I’ve already written about my experiences at the Highlights retreat, but I just didn’t feel like one post could cover everything. I had so much to say about the food and forests that I didn’t even get a chance to talk about revision, which was the entire reason for attending in the first place! Now that I’ve had a few weeks to think about it, I can definitely say that the timing of this retreat was perfect for me. I was (and continue to be) in the midst of writing the second draft of my current WIP, but I knew that I needed to learn more revision tricks and techniques in order to improve this manuscript. Thankfully, I learned all that and much more during the retreat.
I’m happy to say that our faculty, Harold Underdown and Eileen Robinson, gave us enough different techniques that I’ll have more than enough to work on when I finish this draft. (In fact, I wish I had a little less work to do!) We went over holistic vs. analytical techniques for viewing the ‘big picture’ in a story, including essential questions to ask yourself, plot checklists, revision mapping with excel files, and storyboarding, as well as many techniques for tightening and line-editing once the big picture is museum quality.
In some ways, the big picture review was reassuring because it showed me that I was on the right track. Specifically, we discussed creating an excel file where you can list a brief description of each scene, the purpose of the scene, the POV (if needed), the setting and time, chapter length, and so on ( and it could practically go on forever). I started an excel file like this a month or two before coming to the retreat and I was happy to know this hadn’t been a horrible waste of time. Having said that, there’s definitely room for improvement and one addition I’ll make is ‘type of scene.’ I sometimes struggle when trying to categorize my scenes (which seems silly given that it should be objective), but now I have a list of scene types which will make it easier. I’m hoping this will be a way for me to visualize pacing and see whether I have too many scenes of one type (i.e. my MC’s constantly thinking to themselves!)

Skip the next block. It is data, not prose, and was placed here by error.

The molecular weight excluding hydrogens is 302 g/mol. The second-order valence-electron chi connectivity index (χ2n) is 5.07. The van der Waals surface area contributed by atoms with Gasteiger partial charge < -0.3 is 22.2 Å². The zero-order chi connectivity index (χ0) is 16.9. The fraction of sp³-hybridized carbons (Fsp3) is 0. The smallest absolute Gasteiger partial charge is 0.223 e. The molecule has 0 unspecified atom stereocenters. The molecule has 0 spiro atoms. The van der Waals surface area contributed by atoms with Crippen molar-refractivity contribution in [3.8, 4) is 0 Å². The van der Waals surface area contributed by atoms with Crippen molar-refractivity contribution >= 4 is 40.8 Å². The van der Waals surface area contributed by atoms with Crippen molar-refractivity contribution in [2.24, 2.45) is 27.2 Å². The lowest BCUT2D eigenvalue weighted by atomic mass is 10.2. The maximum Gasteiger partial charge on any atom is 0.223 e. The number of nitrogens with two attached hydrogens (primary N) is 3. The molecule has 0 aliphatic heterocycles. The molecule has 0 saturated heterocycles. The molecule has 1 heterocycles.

|The Lodge where we learned all about revision!|
There were other aspects of revision that I had never tried before. For instance, I have never gone through my manuscript and highlighted adverbs. Having now done this (in the first few chapters) I can say that it is a very sobering task! Eileen gave us 16 (!) page list of adverbs which included words that I'd never known were adverbs. I already knew all of the “-ly” ones, but I honestly didn’t realize that words like “after” or “just” counted too. As Steven King has said, “The road to hell is paved with adverbs,” and now I realize that I have enough cement to go down to the underworld and back up again. Oh well, that’s why line-editing was invented. J
In addition to reviewing revision, we also did a creativity exercise that was extremely challenging but ultimately great. Sometimes I think my story ideas need to trickle down from the writing gods, but this showed me that I can generate my own ideas with a little time and effort—I don’t need to wait for a plot to magically appear in front of me.
Finally, all of the attendees were able to put this new knowledge to good use by working together in critique groups. I really loved this part of the retreat because it was a wonderful way to bond with other writers, learn from their ideas, and share your interests. A fellow YA writer, Debbi Michiko Florence, and I bonded over our shared love of YA romance and I’m already looking forward to trading more work with her in the future!
It really was a wonderful retreat and the best way to wind down this summer. I also think it’ll be a gift that keeps on giving because revision never ends. I can’t wait to see what workshops are offered next year!